Blighttown, 300 Million, & Alice Knott 04/04/21

I stayed up too late last night playing Dark Souls. I got to Blighttown, an infamous spot in the game. When I’d read about or watched YouTube videos on DS, everybody said, “When you get to Blighttown, you are officially in the shit.”

It’s deep underneath the maps you’ve been exploring, everything is lit by torches, everything is rotting. Everything poisons you, and if you get poisoned, your health starts to drain until you fix it with a purple moss clump. Those are starting to run out, though…and now you’ve gotten toxic, not poisoned…and slimy growling things are chasing you up and around narrow paths, swinging corpses at you, and when you kill them, you collect shit pies.

It reminds me in many ways of the Silent Hill games, aesthetically at least. It’s claustrophobic and vertigo-inducing. But…I’m having a blast. I get really scared when I play scary games, and I don’t usually enjoy them. Once I beat Silent Hill 3, I told myself I was done putting myself through stuff like that, even though I had fun. At this point, though, that was about… 14 years ago. Dear god.

And yet, I am having so much fun playing this game. I poked around the internet, reading essays about the game, and came across this very academic but nonetheless accurate summation of the difficulty curve of the game:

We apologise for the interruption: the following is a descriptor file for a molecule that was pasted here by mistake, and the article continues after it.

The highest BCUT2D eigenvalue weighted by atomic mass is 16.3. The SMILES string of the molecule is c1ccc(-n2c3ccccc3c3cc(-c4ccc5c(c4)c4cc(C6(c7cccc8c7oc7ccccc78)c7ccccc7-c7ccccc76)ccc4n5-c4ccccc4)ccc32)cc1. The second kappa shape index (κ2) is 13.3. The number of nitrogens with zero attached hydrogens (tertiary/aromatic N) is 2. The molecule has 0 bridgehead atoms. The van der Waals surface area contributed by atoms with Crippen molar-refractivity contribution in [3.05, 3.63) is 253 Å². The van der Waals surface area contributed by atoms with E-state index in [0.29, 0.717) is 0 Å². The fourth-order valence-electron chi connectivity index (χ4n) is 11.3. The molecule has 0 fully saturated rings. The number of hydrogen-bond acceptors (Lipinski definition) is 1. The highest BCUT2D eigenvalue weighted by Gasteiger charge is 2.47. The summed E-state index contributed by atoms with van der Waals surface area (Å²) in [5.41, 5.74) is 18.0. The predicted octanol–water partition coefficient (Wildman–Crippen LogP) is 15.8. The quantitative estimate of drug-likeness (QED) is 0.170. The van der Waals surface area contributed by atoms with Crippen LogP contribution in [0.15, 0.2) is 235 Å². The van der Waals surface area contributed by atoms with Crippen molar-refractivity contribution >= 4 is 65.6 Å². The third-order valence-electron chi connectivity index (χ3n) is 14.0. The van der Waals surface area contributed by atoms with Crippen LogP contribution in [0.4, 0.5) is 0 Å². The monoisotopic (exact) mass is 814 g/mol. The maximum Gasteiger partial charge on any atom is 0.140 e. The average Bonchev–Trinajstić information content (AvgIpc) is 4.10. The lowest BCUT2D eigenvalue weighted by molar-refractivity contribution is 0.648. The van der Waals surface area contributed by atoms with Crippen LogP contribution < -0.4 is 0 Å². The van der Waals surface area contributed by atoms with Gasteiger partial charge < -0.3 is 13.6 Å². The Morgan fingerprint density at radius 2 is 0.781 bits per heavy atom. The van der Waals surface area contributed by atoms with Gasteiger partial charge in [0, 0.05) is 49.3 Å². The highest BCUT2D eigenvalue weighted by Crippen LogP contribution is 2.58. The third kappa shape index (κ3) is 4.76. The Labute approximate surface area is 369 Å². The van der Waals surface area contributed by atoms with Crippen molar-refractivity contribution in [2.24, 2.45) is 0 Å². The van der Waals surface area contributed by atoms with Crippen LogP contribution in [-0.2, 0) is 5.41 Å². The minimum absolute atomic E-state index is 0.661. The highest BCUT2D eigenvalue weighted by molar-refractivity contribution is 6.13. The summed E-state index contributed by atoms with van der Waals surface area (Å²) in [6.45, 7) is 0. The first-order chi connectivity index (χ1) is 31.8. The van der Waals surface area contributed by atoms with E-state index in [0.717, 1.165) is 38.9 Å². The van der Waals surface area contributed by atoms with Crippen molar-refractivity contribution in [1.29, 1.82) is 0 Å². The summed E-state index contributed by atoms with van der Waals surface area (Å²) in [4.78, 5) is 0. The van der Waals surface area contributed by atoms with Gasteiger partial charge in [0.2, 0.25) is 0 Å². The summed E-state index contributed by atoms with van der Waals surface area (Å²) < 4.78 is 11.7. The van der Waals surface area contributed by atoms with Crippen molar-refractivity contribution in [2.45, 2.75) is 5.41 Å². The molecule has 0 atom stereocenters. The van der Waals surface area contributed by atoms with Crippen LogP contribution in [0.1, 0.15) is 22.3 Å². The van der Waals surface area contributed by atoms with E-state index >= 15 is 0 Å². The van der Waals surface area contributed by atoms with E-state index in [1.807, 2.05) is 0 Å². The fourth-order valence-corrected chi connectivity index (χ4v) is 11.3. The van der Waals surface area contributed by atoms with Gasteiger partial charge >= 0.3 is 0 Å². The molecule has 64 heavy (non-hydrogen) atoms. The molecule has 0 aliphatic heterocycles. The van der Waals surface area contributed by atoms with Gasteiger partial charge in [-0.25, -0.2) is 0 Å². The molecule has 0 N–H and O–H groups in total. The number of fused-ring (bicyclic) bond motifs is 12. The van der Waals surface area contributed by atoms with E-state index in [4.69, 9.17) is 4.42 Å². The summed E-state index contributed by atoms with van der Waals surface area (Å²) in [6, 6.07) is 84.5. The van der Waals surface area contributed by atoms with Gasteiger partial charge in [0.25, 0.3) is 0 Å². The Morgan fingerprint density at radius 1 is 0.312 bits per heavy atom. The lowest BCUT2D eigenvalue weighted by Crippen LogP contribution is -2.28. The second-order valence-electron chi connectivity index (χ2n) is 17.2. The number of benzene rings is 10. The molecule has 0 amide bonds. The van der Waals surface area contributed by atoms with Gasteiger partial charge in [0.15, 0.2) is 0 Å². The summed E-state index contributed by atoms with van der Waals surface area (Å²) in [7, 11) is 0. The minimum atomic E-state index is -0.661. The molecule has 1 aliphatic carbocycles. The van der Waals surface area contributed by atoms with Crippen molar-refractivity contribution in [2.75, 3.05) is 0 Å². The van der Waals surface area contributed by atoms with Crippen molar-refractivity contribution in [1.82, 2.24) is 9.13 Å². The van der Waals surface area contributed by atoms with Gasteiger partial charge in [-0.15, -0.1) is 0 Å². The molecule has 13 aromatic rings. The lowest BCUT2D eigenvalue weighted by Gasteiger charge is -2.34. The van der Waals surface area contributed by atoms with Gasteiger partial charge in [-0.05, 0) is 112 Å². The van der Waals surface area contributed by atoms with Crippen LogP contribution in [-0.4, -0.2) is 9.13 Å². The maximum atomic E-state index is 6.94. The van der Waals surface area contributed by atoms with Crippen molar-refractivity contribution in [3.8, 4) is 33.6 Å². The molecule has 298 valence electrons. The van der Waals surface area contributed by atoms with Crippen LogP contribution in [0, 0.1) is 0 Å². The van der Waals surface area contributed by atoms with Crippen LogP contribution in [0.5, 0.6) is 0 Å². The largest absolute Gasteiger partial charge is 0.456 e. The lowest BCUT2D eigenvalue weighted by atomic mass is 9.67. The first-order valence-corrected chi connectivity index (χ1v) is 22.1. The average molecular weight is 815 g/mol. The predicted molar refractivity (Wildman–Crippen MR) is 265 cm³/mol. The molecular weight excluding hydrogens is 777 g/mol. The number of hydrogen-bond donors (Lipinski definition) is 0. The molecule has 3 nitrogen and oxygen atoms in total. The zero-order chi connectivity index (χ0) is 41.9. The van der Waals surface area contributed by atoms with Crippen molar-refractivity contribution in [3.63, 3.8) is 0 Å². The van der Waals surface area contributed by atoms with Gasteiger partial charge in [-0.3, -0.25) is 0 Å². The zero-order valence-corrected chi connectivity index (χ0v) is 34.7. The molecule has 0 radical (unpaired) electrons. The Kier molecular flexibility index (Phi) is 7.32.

The process of continually cycling through attempts in the game is the most visible facet of difficulty at play in these games.  The experience is built with the expectation of continued loss and trial-and-error. Regardless of how well the player memorizes the game, or how well they might execute optimal strategies, character death and game difficulty are still an ever-present reality due to the progressive and scaling nature of the effectance curve.  In effect, this model of difficulty is about negotiating and mitigating the continuous presence of losing conditions. Failure is constant, ever-present, and to a certain extent, beyond the scope of player control. Despite this, Souls games remain an incredibly popular and successful franchise with a significant following. Players continue to engage and play, despite the punishing efforts of the game to thwart them.

Of course, because I am a writer, I started thinking about this difficulty and learning curve in terms of the novel. This may seem like an impossible comparison to make. Video games and novels are obviously very different, and a participant (I don’t like “consumer” anymore and want to stop saying it) in a work of art approaches the two forms differently. Nevertheless!

The concept of difficult learning curves that actually encourage participation reminded me of one of my favorite books of last year: Alice Knott by Blake Butler. Aesthetically, Butler’s books remind me of black metal songs, or Dark Souls. Everything is rotting and ugly. As I wrote in my World Literature Today review of the book: “There is a hypnotic nastiness to some of this book, but it’s a ritual, a trial, and when you get through it, you’ve gone somewhere. It’s a book that is about its doing as much as it is about what it is about. It is shattering the space of the page into a new form of chaos and, as such, is a constant becoming.”